President Bush said Thursday that he will not tolerate bias in hiring but also will not accept a civil rights bill that imposes quotas on employers. Sens. Edward M. Kennedy (D-Mass.) and John C. Danforth (R-Mo.) quickly unveiled a compromise amendment intended to deal with his objections to the bill. But the White House and Sen. Orrin G. Hatch (R-Utah) said it failed to remove their concerns.
NEWS
August 24, 1991 | From Associated Press
The Transportation Department announced Friday that most public and private transportation systems will be required to meet the needs of disabled people, regardless of whether they receive federal money. The new regulations, parts of which will be phased in through 1995, are designed to codify the transportation sector's obligations under the Americans with Disabilities Act, which was signed by President Bush last year.
CALIFORNIA | LOCAL
January 12, 1991 | FRANK MESSINA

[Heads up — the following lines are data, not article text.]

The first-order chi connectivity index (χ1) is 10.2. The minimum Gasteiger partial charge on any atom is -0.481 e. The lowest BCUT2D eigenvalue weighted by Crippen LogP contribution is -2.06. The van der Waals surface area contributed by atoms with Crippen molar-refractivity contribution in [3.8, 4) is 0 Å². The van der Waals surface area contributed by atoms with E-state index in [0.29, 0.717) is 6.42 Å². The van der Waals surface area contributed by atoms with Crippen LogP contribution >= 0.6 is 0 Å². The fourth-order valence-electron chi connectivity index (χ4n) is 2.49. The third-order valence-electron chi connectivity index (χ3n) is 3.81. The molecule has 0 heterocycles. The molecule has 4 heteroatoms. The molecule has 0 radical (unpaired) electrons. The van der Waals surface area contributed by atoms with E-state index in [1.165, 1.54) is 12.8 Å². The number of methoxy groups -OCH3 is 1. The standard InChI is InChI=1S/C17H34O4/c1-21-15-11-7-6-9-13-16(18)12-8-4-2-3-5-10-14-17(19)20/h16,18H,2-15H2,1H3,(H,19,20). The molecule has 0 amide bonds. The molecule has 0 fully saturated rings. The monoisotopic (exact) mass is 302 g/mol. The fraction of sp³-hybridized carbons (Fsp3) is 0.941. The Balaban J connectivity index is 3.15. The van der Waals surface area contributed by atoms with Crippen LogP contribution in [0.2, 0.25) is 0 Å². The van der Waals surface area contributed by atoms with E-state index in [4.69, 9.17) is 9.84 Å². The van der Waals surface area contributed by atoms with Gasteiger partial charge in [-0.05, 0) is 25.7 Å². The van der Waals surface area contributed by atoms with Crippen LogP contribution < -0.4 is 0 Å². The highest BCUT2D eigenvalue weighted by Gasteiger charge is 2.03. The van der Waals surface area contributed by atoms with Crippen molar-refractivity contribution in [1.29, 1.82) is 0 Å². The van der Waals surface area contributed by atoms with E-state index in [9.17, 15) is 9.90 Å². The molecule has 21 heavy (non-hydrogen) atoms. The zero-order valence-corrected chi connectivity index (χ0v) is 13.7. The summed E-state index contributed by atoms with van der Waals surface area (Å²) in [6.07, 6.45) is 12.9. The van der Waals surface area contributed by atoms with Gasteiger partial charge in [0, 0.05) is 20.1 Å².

Within 20 years, Orange County and the rest of the United States will be changed dramatically by recent federal legislation that will do for the disabled community what the Civil Rights Act did for minorities, the national director of United Cerebral Palsy Assn. said Friday during a visit to the organization's Santa Ana office.
CALIFORNIA | LOCAL
July 30, 1994 | from Associated Press
No one in Ginny Thornburgh's church ever asked why she left her third son at home during Sunday worship. They didn't ask about the mentally retarded boy, and she assumed he would be unwelcome. But just how little her church cared about her disabled child became clear when Thornburgh's fourth child was born. This baby was not handicapped, and her fellow congregants told her all about the nursery and implored her to bring the child. "That's when it hit me, and I've never rested since," she said.
NEWS
November 13, 1992 | JAY MATHEWS, THE WASHINGTON POST